Alex Pietrangelo, Lars Eller

Alex Pietrangelo evolving into a top pairing defenseman

Tonight’s game between the St. Louis Blues and Phoenix Coyotes may not mean much for the Blues. Most fans in St. Louis kissed the playoffs goodbye a week or two ago as they currently sit in 13th place with 73 points. In the short-term, these games may not mean much—but in the long-term, these are the games where the franchise will build its new foundation. The well-publicized trade between the Avalanche and Blues signified a change in direction for the organization when they sent former #1 overall pick Erik Johnson to the Rockies. In a few years though, the biggest part of the trade may not be the players who were involved, but a player who was given the opportunity to blossom into a cornerstone defensemen in his own right: Alex Pietrangelo.

One of the main reasons the Blues were able to part with a player of Johnson’s potential and stature is because of the way they felt about Pietrangelo. Since drafting him with the fourth overall pick in 2008, he’s been groomed slowly in the OHL to make sure he was able to fully reach his potential once he became an everyday player in the NHL. He tore up the OHL with both Niagara and Barrie, he dominated the World Junior Championships last year, and finally was given the chance to permanently stick with St. Louis this season. Needless to say, he’s made the most of his opportunity.

This season he’s already collected 10 goals and 29 assists for 39 points in 69 games. To add to those boxcar numbers, he’s chipped in four goals on the power play and he’s notched an impressive +15 rating. He was playing well enough that as the deadline neared, the Blues felt comfortable enough to send both Eric Brewer and Erik Johnson packing—in essence handing the keys over to Pietrangelo.

Since the two trades in February, he’s been on the top defensive pairing with Carlo Colaiacovo. Only Eric Brewer (22:14) and Erik Johnson (22:07) were averaging more time than him before the moves. He was averaging 21:46 over the season, but his average ice-time has been bumped up to 24:15 since the trade. Over the course of the season, he’s been playing almost three minutes per game on the power play and two minutes on the penalty kill. Now, he’s seeing even more time on both the power play and the penalty kill; he’s posted 8 points (4 goals, 4 assists) in 15 games since the February 19th trade with a +1 rating against the oppositions’ best lines. He’d certainly be on the shortlist for the Calder Trophy if it weren’t for the obscure rules governing the rookie of the year.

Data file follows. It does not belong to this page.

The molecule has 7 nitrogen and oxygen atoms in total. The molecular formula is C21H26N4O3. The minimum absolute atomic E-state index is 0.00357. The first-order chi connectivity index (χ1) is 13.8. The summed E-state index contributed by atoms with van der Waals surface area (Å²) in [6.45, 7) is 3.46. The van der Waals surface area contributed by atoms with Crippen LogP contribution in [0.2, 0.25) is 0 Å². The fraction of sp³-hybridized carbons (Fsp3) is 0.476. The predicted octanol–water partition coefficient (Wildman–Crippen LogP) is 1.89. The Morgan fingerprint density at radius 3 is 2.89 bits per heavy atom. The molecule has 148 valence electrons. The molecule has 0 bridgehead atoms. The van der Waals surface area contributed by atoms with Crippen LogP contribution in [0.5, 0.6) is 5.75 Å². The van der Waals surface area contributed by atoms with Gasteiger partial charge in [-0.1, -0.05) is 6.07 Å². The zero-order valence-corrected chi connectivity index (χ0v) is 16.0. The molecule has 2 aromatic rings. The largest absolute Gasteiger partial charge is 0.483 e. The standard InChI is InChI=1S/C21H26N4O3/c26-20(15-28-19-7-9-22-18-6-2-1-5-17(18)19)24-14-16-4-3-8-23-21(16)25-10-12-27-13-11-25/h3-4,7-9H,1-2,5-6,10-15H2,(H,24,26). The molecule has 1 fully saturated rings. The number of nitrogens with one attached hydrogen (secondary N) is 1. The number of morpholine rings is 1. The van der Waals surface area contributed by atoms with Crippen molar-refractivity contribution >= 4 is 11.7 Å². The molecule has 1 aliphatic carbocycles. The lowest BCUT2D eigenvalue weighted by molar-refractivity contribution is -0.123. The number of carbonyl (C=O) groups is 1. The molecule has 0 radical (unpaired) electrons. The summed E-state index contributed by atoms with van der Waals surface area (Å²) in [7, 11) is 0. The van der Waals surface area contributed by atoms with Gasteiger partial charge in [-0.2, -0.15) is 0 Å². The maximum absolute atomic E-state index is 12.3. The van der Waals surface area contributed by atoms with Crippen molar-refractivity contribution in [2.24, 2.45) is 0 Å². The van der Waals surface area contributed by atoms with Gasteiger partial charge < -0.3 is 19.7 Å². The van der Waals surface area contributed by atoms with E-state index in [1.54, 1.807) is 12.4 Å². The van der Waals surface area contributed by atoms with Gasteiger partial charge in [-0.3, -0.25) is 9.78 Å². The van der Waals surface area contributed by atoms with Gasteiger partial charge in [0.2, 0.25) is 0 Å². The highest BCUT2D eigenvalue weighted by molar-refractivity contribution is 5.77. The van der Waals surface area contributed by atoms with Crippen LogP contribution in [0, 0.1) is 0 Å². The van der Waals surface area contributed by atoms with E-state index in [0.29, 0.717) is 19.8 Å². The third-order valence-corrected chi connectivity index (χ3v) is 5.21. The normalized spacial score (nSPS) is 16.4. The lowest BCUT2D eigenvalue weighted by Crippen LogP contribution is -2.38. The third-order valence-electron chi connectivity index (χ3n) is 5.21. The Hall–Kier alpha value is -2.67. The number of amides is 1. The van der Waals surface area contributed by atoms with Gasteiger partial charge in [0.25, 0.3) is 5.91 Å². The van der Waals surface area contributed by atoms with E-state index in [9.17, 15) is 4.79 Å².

He’s giving the Blues exactly what GM Doug Armstrong hoped he would:

“He’s played well enough now to be one of our primary, top-four (defensemen). He’s going to be a leader for us the rest of this year, and then it’s going to be a very important summer for him. It’s going to be very important for him to stay focused, but he seems to have the mindset and professionalism to not take a step back — and also take a step forward.”

 

The fact that Pietrangelo is thriving now that he’s been given a chance to shine shouldn’t surprise many hockey fans. In St. Louis, he’s been compared to Erik Johnson all season (and since the day he was drafted). But before he heard his name called by the Blues, he’s been compared to guys like Drew Doughty, Tyler Myers, and Zach Bogosian that were also selected in the 1st round in 2008. Not bad company to keep.

In addition to the Pietrangelo, the Blues have had one of the best prospect systems over the last five years. But for all the strength they have in their pipeline, their greatest asset has been the volume and quality of prospects they have on the backend. Ian Cole, Nikita Nikitin, Pietrangelo, and now the newly acquired Kevin Shattenkirk have the potential to be a great defensive core for years to come. They were able to parlay that organizational strength into a package that was able to fill a need today—and will fill the need for years to comewith Chris Stewart.